Coulter falsely blamed Arizona county attorney for dropping charges in pie-throwing case
Research ››› ››› SIMON MALOY
Right-wing pundit Ann Coulter falsely accused an Arizona county attorney of anti-conservative bias for dismissing charges against two men who allegedly threw pies at her during an October 2004 speech. In fact, the blame lies with Coulter herself; the charges were dropped becuase neither she nor the arresting officer appeared for the scheduled trial.
Coulter attacked Pima County Attorney Barbara LaWall for allowing the charges against her alleged attackers to be dropped, claiming that LaWall did so because the accused men were liberals.
From Coulter's April 14 nationally syndicated column:
Then on March 19, all charges were dismissed against the "Deliverance" boys -- including a felony charge for $3,000 worth of damage to school property. Inexplicably, this outcome did not instantly lead to widespread rioting and looting in South Central Los Angeles.
Democrat Barbara LaWall is the Pima County attorney who allowed the liberal debate champions to walk. LaWall brags on her website about "holding criminals accountable." She didn't say anything about liberals, however. Be forewarned, conservatives: Do not expect the law to protect you in Pima County.
In fact, the Arizona Daily Star reported on April 16 that it was not LaWall but Coulter who was ultimately responsible for the charges being dropped, as she and the arresting officer failed to appear for the March 18 trial date, despite repeated reminders. The Daily Star also reported that the court dismissed the charges with the understanding that they could be refiled, which the county attorney's office intends to do.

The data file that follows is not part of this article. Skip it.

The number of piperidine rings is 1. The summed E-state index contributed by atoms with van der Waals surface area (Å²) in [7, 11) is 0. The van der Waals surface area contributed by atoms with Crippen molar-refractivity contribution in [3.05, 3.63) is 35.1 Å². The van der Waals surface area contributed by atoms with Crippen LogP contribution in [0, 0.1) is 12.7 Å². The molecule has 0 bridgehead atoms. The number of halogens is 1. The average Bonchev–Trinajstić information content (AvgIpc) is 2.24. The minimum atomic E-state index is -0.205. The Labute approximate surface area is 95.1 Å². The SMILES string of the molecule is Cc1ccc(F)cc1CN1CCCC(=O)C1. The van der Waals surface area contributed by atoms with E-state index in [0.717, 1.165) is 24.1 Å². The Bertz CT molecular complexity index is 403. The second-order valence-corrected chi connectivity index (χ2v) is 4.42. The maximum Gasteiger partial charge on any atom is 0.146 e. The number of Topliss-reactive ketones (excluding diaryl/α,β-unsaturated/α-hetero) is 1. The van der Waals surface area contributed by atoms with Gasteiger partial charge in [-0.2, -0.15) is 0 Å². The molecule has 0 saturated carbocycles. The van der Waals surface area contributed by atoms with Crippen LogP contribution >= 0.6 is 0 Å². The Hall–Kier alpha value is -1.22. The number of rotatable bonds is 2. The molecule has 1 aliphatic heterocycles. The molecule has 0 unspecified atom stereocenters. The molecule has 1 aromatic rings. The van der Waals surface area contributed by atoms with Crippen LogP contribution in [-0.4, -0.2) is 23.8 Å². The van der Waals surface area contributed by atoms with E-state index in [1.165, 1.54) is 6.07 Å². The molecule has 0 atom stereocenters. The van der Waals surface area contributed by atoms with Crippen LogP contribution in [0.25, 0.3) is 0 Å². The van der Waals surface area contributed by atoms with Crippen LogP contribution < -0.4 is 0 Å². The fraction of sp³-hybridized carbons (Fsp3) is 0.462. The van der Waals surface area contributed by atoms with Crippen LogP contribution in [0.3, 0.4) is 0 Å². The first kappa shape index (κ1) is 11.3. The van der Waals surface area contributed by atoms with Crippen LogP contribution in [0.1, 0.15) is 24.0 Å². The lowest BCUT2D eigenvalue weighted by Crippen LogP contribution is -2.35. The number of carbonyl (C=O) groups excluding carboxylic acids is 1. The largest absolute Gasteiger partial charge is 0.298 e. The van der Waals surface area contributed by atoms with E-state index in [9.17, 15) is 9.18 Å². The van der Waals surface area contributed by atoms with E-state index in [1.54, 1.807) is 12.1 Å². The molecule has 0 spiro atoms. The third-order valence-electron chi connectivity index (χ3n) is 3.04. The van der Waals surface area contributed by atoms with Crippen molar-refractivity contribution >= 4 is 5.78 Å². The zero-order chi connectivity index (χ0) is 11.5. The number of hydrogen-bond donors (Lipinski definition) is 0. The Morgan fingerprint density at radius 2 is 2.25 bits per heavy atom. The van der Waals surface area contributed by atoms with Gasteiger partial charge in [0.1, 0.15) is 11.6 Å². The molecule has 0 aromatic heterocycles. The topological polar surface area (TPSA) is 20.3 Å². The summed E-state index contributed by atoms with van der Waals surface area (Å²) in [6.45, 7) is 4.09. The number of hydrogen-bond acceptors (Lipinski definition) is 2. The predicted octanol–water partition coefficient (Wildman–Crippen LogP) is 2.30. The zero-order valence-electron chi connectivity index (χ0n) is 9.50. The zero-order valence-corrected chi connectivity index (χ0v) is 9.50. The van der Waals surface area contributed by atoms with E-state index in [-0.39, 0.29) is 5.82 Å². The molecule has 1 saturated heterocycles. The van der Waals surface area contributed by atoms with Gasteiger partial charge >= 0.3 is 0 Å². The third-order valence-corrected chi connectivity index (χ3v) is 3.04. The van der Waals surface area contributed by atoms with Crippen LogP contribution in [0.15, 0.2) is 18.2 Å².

According to the April 16 Arizona Daily Star:
The two 24-year-olds are accused of throwing cream pies at Coulter as she spoke before 2,500 people on that date.
[Philip] Smith and [William] Wolff were scheduled to go to trial March 18, but neither Coulter nor the arresting officer showed up, [Chief Criminal Deputy David] Berkman said.
As a result, Deputy County Attorney Carlos Betancourt was forced to ask that the case be dismissed, with the understanding that it could be refiled, Berkman said. His request was granted.
Coulter was sent repeated notices of the court date, and she will be notified of the new court date as well, Berkman said.
He said it should also be noted that Coulter never contacted prosecutors to find out the resolution of the case.